top of page
TESTIMONIALS - REVIEWS
"When you see something that is not right, not fair, not just, you have a moral obligation to do something, to say something. You have my full support for this very important film and effort."
"A great work.”
Internationally renowned indigenous author, orator and activist/ Co-founder, Honor the Earth.
"I am so thankful for all of the work done to impact the MMIW crisis. It is an unconscionable human rights emergency that we must work together to end. Increased awareness created by the film is an important component of driving action to protect Native women and families."
“A very powerful and important film for the world to see – equal parts beauty and tragedy, it reveals the horrific truths that are sure to ignite change.”
“After watching Somebody’s Daughter many thoughts fevered my brain for hours . . . the search for a solution begins with first knowing a crisis exists.”
“A heartbreaking portrayal of an underreported issue, “Somebody’s Daughter” focuses on Missing and Murdered Indigenous Women. The documentary confronts systemic racism, colonialism and genocide through the eyes of grieving and frustrated family members whose loved ones are MMIW victims. Viewers are left feeling a personal connection to an epidemic that deserves everyone’s attention.”
"Very powerful . . . With historical points of reference, the victims’ and their families’ stories are told through the lens of the legal jurisdictional maze and socio-economic bondage that constricts Indian Country."
"A powerful film."
"Somebody’s Daughter is both hauntingly beautiful and emotionally devastating and should be recognized as one of the most important documentaries made on not only MMIW, but also on Indian Country in the twenty-first century."
"The release of Somebody’s Daughter is one example of the public education needed on the MMIW crisis. The documentary provides a heart-wrenching insight into the tragedy. Somebody's Daughter increases awareness to create change."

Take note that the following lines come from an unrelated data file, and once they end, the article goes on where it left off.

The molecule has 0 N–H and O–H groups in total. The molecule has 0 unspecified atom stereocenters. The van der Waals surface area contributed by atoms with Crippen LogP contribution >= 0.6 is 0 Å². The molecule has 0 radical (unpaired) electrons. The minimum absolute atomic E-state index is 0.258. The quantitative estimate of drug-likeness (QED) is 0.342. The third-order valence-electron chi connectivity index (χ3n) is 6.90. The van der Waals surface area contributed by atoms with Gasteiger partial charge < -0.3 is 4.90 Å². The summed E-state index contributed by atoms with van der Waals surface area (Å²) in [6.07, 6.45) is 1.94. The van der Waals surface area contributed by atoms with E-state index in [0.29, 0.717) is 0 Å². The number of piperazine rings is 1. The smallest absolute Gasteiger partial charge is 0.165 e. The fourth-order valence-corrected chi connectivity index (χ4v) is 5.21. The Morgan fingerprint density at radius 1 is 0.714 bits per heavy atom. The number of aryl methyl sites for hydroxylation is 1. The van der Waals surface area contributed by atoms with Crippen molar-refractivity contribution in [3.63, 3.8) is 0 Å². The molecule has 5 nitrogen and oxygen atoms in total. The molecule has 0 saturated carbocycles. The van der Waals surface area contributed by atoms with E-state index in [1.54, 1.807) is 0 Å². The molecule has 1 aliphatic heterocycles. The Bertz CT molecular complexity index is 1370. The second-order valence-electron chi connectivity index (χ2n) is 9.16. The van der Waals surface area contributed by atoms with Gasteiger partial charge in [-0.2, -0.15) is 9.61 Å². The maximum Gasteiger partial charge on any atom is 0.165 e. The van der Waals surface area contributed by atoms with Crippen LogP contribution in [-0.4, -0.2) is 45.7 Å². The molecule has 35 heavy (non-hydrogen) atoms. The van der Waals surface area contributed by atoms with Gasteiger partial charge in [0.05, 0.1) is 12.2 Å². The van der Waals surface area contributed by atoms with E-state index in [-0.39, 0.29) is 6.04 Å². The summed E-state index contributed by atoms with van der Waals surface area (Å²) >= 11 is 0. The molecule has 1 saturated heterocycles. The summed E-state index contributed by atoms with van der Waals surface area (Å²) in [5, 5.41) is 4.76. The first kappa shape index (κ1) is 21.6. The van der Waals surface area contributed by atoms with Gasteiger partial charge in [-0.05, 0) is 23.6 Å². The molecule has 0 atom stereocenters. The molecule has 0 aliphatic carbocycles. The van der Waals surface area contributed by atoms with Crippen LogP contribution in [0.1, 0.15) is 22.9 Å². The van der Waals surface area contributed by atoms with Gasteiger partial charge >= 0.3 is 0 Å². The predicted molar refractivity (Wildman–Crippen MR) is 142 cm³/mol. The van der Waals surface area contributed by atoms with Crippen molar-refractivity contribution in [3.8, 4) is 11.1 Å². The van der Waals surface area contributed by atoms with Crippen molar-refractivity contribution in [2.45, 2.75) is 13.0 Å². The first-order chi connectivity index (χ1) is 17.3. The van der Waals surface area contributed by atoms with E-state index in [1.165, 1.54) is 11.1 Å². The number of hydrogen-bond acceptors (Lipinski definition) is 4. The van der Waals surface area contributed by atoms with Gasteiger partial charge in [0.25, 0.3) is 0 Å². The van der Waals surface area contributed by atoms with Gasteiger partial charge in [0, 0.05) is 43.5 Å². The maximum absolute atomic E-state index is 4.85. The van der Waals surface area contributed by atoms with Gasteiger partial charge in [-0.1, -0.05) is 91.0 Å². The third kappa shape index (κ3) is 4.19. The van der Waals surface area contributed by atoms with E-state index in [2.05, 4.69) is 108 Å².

"I watched Somebody’s Daughter with deep compassion for the missing, their families and for all Indigenous Peoples. As we were in a public space, tears rolled down my face, however, I wept silently for all the missing and murdered Indigenous Peoples, their families and for its injustice. Rain is a powerful and sensitive filmmaker to the cause. He laid out the history and showed why the MMIW cases are essentially ignored by the law today. He’s a true storyteller. MMIW is a tragedy of unimaginable proportions and one that unfortunately continues."
"Somebody's Daughter does a very good job showing why this is such an urgent issue in Indian Country. It is a great film, done on a very personal level. The film captures the attention of everyone who watches it so they understand why this is such a serious issue not only for our Indian community, but for the whole country. The film explains where this began, that this is still going on, and the how and why it is still going on.
This is a tragic issue - and this is an extremely important film that must be seen."
"I deeply appreciated watching the film. It is very powerful and helps people understand at a very systemic level that these tragedies are not being investigated. When your Declaration of Independence calls Natives ‘savages’ and your Constitution never mentions women, don’t act surprised when your indigenous women go missing and no-one cares. The stories that are told in this movie are powerful, without being hopeless. This is a foundational level issue, and I’m so glad that the movie is bringing attention and helping people understand how deeply systemic the problem is, and it’s bringing these very real stories out so the public can hear them, and can engage with them."
bottom of page